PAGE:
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Optical vs. Digital Zoom

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A lot of camcorders will make claims of 500x or even 800x or more zoom. Can you really zoom that far with these camcorders? The zoom number on the box is actually made up of a combination of two different types of zooms in your camcorder; the optical zoom and the digital zoom. So what’s the difference?

Optical Zoom

Optical zoom is the type of zoom you are accustomed to with your old 35mm camera. Optical zoom is when the lens actually moves in and out and gets you closer to the object. An optical zoom is a “real zoom”. When you are purchasing a camcorder you will want to look for a camcorder with a high optical zoom.

Digital Zoom

Digital pictures are made up of tons of tiny dots called pixels. A digital zoom just takes those small pixels and enlarges them. Although it may make your picture appear closer, using a lot of digital zoom in your video can also make your picture look blurry or distorted. If you zoom in all the way using your digital zoom the individual pixels will sometimes be visible as small squares. In most cases you will not want to use a digital zoom over 200x or 300x.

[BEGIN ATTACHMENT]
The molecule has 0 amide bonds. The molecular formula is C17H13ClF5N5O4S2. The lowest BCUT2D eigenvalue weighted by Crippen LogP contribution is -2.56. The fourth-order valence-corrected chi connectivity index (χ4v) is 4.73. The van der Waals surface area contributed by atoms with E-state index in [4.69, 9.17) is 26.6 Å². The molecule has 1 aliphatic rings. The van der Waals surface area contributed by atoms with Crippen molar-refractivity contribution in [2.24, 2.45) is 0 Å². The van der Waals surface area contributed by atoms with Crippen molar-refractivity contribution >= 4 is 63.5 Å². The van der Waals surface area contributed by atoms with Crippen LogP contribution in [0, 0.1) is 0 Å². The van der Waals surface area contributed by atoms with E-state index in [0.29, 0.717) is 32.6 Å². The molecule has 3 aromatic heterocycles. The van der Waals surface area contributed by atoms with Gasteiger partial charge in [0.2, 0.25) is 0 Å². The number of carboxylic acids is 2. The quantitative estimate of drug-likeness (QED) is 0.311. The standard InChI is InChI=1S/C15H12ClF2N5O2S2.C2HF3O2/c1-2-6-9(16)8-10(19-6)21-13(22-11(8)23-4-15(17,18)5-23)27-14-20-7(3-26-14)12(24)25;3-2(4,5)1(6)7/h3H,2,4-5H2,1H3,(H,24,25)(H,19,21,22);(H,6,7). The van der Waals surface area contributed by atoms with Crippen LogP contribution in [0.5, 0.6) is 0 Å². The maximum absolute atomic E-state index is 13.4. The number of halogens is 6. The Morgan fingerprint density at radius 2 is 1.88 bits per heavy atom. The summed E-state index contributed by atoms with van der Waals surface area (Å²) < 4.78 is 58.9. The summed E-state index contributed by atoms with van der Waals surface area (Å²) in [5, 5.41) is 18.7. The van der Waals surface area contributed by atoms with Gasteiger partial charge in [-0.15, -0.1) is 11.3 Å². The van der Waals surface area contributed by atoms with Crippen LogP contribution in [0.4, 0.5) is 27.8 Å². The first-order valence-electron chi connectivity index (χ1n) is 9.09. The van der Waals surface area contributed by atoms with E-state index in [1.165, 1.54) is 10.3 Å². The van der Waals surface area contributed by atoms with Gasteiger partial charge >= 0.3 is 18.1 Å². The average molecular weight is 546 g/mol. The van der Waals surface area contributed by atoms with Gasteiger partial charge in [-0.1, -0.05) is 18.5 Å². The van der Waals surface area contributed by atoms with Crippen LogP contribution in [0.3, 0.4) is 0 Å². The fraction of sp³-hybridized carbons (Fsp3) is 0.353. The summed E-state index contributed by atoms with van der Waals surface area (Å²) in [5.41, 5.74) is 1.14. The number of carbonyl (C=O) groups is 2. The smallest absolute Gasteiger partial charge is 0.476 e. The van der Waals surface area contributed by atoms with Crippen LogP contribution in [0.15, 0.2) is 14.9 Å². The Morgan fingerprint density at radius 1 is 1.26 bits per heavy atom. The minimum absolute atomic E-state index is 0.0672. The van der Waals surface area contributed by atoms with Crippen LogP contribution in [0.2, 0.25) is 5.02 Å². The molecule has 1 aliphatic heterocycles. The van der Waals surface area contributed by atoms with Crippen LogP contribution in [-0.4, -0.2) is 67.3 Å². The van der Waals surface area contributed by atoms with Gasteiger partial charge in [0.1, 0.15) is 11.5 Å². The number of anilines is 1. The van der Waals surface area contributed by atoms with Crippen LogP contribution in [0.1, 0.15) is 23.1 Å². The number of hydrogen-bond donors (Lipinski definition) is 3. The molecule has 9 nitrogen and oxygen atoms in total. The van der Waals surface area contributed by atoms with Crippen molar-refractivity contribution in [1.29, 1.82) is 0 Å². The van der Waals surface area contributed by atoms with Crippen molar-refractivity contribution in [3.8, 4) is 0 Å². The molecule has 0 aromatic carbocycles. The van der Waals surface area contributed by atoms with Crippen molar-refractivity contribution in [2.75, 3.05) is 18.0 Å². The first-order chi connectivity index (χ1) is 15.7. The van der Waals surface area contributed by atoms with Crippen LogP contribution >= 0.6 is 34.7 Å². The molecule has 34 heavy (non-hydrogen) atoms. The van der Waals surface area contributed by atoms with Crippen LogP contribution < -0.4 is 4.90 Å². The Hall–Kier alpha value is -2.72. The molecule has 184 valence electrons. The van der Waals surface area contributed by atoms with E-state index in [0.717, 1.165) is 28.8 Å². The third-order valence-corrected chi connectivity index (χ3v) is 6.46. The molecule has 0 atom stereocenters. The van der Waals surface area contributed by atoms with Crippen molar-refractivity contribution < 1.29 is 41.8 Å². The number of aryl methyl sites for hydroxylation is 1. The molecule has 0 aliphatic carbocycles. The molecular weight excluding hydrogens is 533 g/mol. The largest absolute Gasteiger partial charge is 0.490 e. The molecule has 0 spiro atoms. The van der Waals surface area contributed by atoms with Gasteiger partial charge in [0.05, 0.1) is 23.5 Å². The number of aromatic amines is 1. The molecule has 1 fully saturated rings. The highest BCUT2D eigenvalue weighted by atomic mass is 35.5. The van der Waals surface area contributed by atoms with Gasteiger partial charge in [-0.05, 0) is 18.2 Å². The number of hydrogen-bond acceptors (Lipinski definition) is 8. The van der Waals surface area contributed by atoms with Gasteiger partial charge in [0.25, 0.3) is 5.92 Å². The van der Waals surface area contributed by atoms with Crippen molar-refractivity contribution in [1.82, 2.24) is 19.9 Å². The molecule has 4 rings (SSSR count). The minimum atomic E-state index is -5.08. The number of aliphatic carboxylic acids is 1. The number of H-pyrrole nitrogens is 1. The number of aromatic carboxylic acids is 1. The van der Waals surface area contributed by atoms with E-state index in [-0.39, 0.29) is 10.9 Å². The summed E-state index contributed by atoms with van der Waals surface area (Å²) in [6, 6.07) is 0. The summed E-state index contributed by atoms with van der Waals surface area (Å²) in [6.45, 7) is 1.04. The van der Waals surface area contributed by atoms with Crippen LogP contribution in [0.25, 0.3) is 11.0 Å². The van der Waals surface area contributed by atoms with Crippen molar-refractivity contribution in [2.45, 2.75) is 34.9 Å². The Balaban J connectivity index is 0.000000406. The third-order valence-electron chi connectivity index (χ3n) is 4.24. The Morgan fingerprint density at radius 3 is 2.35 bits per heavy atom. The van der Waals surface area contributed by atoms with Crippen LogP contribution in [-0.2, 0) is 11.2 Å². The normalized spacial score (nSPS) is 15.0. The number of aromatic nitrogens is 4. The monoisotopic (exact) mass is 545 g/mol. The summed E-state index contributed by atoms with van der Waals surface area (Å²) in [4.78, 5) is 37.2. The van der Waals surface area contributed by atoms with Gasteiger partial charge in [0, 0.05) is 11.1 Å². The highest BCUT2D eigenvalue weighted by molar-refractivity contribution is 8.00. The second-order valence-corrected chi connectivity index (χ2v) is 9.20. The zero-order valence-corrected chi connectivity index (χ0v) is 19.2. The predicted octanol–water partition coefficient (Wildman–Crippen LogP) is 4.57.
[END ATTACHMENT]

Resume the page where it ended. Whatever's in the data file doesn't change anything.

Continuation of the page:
Using a digital zoom can also make any movement the camcorder makes look exaggerated, so it is best to use a tripod when you know you will be using digital zoom. There is a function on your camcorder to turn the digital zoom off many professionals do this in order to preserve the quality of their video.

So how do they come up with that huge number?

Camcorder manufacturers will usually multiply the optical zoom by the digital zoom to get the huge zoom number they put on the box of your camcorder. The larger number is meant to sway you into purchasing their camcorder over a competitors simply because it has a higher zoom. When you're shopping for a camcorder purchase a camcorder with a high optical zoom over one with a large digital zoom. Your video will look much better, and you will overall be getting a much better deal. Read more about camcorders zoom, and find out how much zoom you'll need for different settings in this article: How Much Zoom Do I Need?

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